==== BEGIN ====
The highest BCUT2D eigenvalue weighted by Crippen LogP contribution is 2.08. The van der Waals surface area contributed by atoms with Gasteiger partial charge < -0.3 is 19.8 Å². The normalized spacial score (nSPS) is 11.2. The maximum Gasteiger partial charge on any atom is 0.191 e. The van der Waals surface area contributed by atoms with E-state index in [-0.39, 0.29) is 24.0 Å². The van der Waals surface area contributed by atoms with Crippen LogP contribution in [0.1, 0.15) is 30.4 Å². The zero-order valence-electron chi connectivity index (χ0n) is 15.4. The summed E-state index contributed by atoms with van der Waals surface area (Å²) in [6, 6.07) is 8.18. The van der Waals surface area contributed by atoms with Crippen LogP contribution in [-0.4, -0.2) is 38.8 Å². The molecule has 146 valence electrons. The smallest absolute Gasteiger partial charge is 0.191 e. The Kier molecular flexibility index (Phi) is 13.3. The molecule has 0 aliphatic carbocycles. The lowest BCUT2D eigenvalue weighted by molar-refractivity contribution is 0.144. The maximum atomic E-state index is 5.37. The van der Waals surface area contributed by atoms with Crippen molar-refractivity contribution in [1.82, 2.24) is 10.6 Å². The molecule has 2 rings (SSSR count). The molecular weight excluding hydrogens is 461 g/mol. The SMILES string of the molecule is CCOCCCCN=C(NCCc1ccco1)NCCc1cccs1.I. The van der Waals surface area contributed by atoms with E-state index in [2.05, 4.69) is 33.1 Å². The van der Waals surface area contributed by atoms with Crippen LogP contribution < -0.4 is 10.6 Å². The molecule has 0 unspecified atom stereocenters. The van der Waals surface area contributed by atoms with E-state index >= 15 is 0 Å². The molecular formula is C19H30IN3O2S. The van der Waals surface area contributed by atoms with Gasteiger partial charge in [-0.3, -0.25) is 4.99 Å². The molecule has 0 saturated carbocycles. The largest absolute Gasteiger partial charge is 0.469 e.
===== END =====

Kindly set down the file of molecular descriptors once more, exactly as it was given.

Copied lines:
The highest BCUT2D eigenvalue weighted by Crippen LogP contribution is 2.08. The van der Waals surface area contributed by atoms with Gasteiger partial charge < -0.3 is 19.8 Å². The normalized spacial score (nSPS) is 11.2. The maximum Gasteiger partial charge on any atom is 0.191 e. The van der Waals surface area contributed by atoms with E-state index in [-0.39, 0.29) is 24.0 Å². The van der Waals surface area contributed by atoms with Crippen LogP contribution in [0.1, 0.15) is 30.4 Å². The zero-order valence-electron chi connectivity index (χ0n) is 15.4. The summed E-state index contributed by atoms with van der Waals surface area (Å²) in [6, 6.07) is 8.18. The van der Waals surface area contributed by atoms with Crippen LogP contribution in [-0.4, -0.2) is 38.8 Å². The molecule has 146 valence electrons. The smallest absolute Gasteiger partial charge is 0.191 e. The Kier molecular flexibility index (Phi) is 13.3. The molecule has 0 aliphatic carbocycles. The lowest BCUT2D eigenvalue weighted by molar-refractivity contribution is 0.144. The maximum atomic E-state index is 5.37. The van der Waals surface area contributed by atoms with Crippen molar-refractivity contribution in [1.82, 2.24) is 10.6 Å². The molecule has 2 rings (SSSR count). The molecular weight excluding hydrogens is 461 g/mol. The SMILES string of the molecule is CCOCCCCN=C(NCCc1ccco1)NCCc1cccs1.I. The van der Waals surface area contributed by atoms with E-state index in [2.05, 4.69) is 33.1 Å². The van der Waals surface area contributed by atoms with Crippen LogP contribution < -0.4 is 10.6 Å². The molecule has 0 unspecified atom stereocenters. The van der Waals surface area contributed by atoms with E-state index >= 15 is 0 Å². The molecular formula is C19H30IN3O2S. The van der Waals surface area contributed by atoms with Gasteiger partial charge in [-0.3, -0.25) is 4.99 Å². The molecule has 0 saturated carbocycles. The largest absolute Gasteiger partial charge is 0.469 e.